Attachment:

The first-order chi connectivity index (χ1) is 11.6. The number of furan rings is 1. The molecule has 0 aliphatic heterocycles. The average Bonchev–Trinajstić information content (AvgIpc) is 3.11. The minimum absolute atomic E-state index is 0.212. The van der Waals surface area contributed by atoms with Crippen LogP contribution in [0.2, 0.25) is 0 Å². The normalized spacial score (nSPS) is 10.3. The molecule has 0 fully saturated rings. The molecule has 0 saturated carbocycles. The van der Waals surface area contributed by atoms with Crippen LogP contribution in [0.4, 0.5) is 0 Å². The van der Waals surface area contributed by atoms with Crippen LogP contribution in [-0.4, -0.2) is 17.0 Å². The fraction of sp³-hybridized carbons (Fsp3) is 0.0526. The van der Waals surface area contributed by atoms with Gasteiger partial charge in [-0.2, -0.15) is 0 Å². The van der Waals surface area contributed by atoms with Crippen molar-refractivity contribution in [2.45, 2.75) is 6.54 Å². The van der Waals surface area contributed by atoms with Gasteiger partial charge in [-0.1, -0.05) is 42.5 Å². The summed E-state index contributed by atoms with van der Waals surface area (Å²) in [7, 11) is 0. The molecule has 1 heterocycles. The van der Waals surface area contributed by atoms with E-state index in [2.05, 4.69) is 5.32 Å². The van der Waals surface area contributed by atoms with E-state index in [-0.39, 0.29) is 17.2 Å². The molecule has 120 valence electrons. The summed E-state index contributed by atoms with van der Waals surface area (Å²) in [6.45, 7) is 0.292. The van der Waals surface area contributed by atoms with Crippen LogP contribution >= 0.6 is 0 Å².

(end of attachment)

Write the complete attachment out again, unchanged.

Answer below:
The first-order chi connectivity index (χ1) is 11.6. The number of furan rings is 1. The molecule has 0 aliphatic heterocycles. The average Bonchev–Trinajstić information content (AvgIpc) is 3.11. The minimum absolute atomic E-state index is 0.212. The van der Waals surface area contributed by atoms with Crippen LogP contribution in [0.2, 0.25) is 0 Å². The normalized spacial score (nSPS) is 10.3. The molecule has 0 fully saturated rings. The molecule has 0 saturated carbocycles. The van der Waals surface area contributed by atoms with Crippen LogP contribution in [0.4, 0.5) is 0 Å². The van der Waals surface area contributed by atoms with Crippen LogP contribution in [-0.4, -0.2) is 17.0 Å². The fraction of sp³-hybridized carbons (Fsp3) is 0.0526. The van der Waals surface area contributed by atoms with Gasteiger partial charge in [-0.2, -0.15) is 0 Å². The van der Waals surface area contributed by atoms with Crippen molar-refractivity contribution in [2.45, 2.75) is 6.54 Å². The van der Waals surface area contributed by atoms with Gasteiger partial charge in [-0.1, -0.05) is 42.5 Å². The summed E-state index contributed by atoms with van der Waals surface area (Å²) in [7, 11) is 0. The molecule has 1 heterocycles. The van der Waals surface area contributed by atoms with E-state index in [2.05, 4.69) is 5.32 Å². The van der Waals surface area contributed by atoms with E-state index in [-0.39, 0.29) is 17.2 Å². The molecule has 120 valence electrons. The summed E-state index contributed by atoms with van der Waals surface area (Å²) in [6.45, 7) is 0.292. The van der Waals surface area contributed by atoms with Crippen LogP contribution >= 0.6 is 0 Å².